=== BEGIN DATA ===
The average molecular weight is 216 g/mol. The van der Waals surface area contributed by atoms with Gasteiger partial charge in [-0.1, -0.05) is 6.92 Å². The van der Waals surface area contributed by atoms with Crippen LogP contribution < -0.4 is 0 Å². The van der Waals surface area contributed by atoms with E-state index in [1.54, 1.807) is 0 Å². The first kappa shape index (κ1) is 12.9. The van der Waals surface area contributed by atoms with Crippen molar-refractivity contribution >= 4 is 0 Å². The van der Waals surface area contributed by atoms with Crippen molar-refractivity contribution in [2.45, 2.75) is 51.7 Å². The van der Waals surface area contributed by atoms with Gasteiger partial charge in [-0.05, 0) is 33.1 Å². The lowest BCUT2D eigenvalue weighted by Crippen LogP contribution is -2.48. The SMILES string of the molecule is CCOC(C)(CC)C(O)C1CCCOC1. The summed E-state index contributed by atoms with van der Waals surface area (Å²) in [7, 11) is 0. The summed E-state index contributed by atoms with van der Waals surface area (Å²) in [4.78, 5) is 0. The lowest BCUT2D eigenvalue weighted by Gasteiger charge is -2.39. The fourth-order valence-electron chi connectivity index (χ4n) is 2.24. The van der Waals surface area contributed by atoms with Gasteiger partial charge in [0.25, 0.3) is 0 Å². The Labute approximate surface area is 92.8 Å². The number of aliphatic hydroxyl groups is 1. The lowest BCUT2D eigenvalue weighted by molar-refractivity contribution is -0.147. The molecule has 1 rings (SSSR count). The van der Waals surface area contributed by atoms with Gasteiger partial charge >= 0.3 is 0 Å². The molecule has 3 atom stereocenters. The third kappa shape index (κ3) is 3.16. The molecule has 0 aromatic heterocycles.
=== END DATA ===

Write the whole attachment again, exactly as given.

The average molecular weight is 216 g/mol. The van der Waals surface area contributed by atoms with Gasteiger partial charge in [-0.1, -0.05) is 6.92 Å². The van der Waals surface area contributed by atoms with Crippen LogP contribution < -0.4 is 0 Å². The van der Waals surface area contributed by atoms with E-state index in [1.54, 1.807) is 0 Å². The first kappa shape index (κ1) is 12.9. The van der Waals surface area contributed by atoms with Crippen molar-refractivity contribution >= 4 is 0 Å². The van der Waals surface area contributed by atoms with Crippen molar-refractivity contribution in [2.45, 2.75) is 51.7 Å². The van der Waals surface area contributed by atoms with Gasteiger partial charge in [-0.05, 0) is 33.1 Å². The lowest BCUT2D eigenvalue weighted by Crippen LogP contribution is -2.48. The SMILES string of the molecule is CCOC(C)(CC)C(O)C1CCCOC1. The summed E-state index contributed by atoms with van der Waals surface area (Å²) in [7, 11) is 0. The summed E-state index contributed by atoms with van der Waals surface area (Å²) in [4.78, 5) is 0. The lowest BCUT2D eigenvalue weighted by Gasteiger charge is -2.39. The fourth-order valence-electron chi connectivity index (χ4n) is 2.24. The van der Waals surface area contributed by atoms with Gasteiger partial charge in [0.25, 0.3) is 0 Å². The Labute approximate surface area is 92.8 Å². The number of aliphatic hydroxyl groups is 1. The lowest BCUT2D eigenvalue weighted by molar-refractivity contribution is -0.147. The molecule has 1 rings (SSSR count). The van der Waals surface area contributed by atoms with Gasteiger partial charge >= 0.3 is 0 Å². The molecule has 3 atom stereocenters. The third kappa shape index (κ3) is 3.16. The molecule has 0 aromatic heterocycles.